Three years ago, almost to the day, I made the smartest decision I’ve ever made. Before you ask, no I did not decide to forgo a unicorn wrestling match (I know that was your first thought); no, I began my first website, E-book Revolution (http://ebookrevolution.com.au).
A very ugly Blogger blog that had all the finesse of a monster truck and kind of looked like a five year old had drawn a very boring picture with crayon on a brown paper bag.
When I first started I didn’t really know what I was about. I was in my ‘teenage’ blogging phase, the years where you kind of know the stuff you like, and the things you want to talk about, but you hadn’t quite found the path that fit the personality. When I first started I knew I didn’t have the skill to blog about my fiction writing, but I was great at investigating, at pulling apart the things people did (often via instinct) and figuring out how they worked. Like a mechanic for ideas.
Back when I first dived into creating my author platform Amazon hadn’t opened its doors to Australian authors, Smashwords was just getting started and Kobo was a name I thought I heard once whispered in a dark alley by a leprechaun. Not really an expert at anything I did my best imitation of a triple somersault dive and descended into the depths of learning.
So the blog grew, with its cobbled together Logo in Microsoft Paint and font colours that didn’t quite match the theme. It grew from a site that explored how to throw off the oppressive cloak of publisher rejections, to a site that looked forward to digital experiments, taking control of your publishing, and (eventually) how to write a magnificent book.
In three years the blog had grown out of its teenage years, and the message it conveyed with its pixelated pimples of mismatched colour no longer fitted where I was. I now had a job in the publishing industry, I hold workshops teaching writers to be indie authors, I was being asked to talk around Australia, and I had a site that didn’t exactly scream professional. It kind of screamed ‘boring’.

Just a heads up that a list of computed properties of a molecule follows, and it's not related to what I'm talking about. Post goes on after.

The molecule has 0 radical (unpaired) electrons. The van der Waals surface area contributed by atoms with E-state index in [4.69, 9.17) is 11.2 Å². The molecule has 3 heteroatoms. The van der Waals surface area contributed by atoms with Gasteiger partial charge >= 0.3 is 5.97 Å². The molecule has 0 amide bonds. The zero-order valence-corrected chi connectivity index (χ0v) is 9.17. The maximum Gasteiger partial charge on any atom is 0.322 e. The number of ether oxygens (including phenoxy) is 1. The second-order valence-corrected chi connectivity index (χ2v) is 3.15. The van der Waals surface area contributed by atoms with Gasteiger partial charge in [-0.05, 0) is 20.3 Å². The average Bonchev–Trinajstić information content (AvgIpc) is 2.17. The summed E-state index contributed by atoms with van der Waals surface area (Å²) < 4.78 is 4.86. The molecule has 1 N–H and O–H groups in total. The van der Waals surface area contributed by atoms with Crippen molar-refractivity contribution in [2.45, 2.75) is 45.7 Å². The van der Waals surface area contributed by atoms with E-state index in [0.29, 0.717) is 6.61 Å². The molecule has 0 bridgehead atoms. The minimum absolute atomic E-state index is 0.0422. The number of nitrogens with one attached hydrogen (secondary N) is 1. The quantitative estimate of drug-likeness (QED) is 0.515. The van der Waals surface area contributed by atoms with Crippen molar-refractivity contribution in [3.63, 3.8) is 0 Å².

So as it approached the blog’s third anniversary I decided it was time for the outside wrappings to look like the inside, and starting on the 4th of April I am running a week long website relaunch to celebrate, complete with a shiny new digital home, logo, and seven days worth of prizes! In fact it’s going right now! (http://ebookrevolution.com.au)
In the wake of these months of hard work I’ve done what I do best, broken down the process so that people can see how it works.
So here are my five tips on author branding and revamping your website and blog:
1: Why You Should Rebrand
It doesn’t matter how careful you were at picking your original template and banner art, how much time you spent agonising over the whether you wanted your headings fuchsia or fluoro green, chances are that if you’ve put together your author platform more than two years ago, times have changed. Not only have design trends changed, but what interests you, what entertains you, what you talk about while blogging, and what you share, has morphed into an entirely new polka-dotted beast.
You may write in more than one genre now, or you may have found the topic you first started with didn’t strike a chord with your audience, but as soon as you started posting pictures of My Little Ponies in compromising positions your website statistics skyrocketed.
Writers do not stay static; we trade in ideas and imaginings.
So the question you’ve got to ask yourself is, does my site still match my message and who I am? Because if it doesn’t, then you may find you’re not attracting the size of audience you should.